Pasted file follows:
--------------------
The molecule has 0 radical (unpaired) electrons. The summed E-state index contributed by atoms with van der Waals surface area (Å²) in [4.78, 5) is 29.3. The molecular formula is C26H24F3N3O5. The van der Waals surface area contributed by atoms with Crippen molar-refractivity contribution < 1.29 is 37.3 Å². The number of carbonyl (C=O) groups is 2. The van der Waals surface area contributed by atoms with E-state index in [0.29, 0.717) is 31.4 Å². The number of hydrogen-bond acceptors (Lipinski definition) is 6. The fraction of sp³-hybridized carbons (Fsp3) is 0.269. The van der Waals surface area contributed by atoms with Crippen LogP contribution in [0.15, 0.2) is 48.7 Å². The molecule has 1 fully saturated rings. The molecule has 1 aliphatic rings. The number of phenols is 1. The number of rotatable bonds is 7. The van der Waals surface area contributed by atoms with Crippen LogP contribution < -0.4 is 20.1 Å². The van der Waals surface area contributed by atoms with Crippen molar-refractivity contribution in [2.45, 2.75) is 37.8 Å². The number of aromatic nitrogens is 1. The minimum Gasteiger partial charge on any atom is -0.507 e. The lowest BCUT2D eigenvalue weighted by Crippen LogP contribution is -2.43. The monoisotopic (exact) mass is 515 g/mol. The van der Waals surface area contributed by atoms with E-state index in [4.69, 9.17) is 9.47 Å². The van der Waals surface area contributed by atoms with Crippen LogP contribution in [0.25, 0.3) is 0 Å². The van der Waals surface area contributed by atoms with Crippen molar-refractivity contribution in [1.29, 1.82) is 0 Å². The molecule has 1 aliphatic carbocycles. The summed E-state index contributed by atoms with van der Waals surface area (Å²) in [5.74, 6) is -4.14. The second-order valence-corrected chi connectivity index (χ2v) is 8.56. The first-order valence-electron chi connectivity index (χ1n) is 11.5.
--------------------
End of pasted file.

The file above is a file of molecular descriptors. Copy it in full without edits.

The molecule has 0 radical (unpaired) electrons. The summed E-state index contributed by atoms with van der Waals surface area (Å²) in [4.78, 5) is 29.3. The molecular formula is C26H24F3N3O5. The van der Waals surface area contributed by atoms with Crippen molar-refractivity contribution < 1.29 is 37.3 Å². The number of carbonyl (C=O) groups is 2. The van der Waals surface area contributed by atoms with E-state index in [0.29, 0.717) is 31.4 Å². The number of hydrogen-bond acceptors (Lipinski definition) is 6. The fraction of sp³-hybridized carbons (Fsp3) is 0.269. The van der Waals surface area contributed by atoms with Crippen LogP contribution in [0.15, 0.2) is 48.7 Å². The molecule has 1 fully saturated rings. The molecule has 1 aliphatic rings. The number of phenols is 1. The number of rotatable bonds is 7. The van der Waals surface area contributed by atoms with Crippen LogP contribution < -0.4 is 20.1 Å². The van der Waals surface area contributed by atoms with Crippen molar-refractivity contribution in [2.45, 2.75) is 37.8 Å². The number of aromatic nitrogens is 1. The minimum Gasteiger partial charge on any atom is -0.507 e. The lowest BCUT2D eigenvalue weighted by Crippen LogP contribution is -2.43. The monoisotopic (exact) mass is 515 g/mol. The van der Waals surface area contributed by atoms with E-state index in [4.69, 9.17) is 9.47 Å². The van der Waals surface area contributed by atoms with Crippen LogP contribution in [0.25, 0.3) is 0 Å². The van der Waals surface area contributed by atoms with Crippen molar-refractivity contribution in [1.29, 1.82) is 0 Å². The molecule has 1 aliphatic carbocycles. The summed E-state index contributed by atoms with van der Waals surface area (Å²) in [5.74, 6) is -4.14. The second-order valence-corrected chi connectivity index (χ2v) is 8.56. The first-order valence-electron chi connectivity index (χ1n) is 11.5.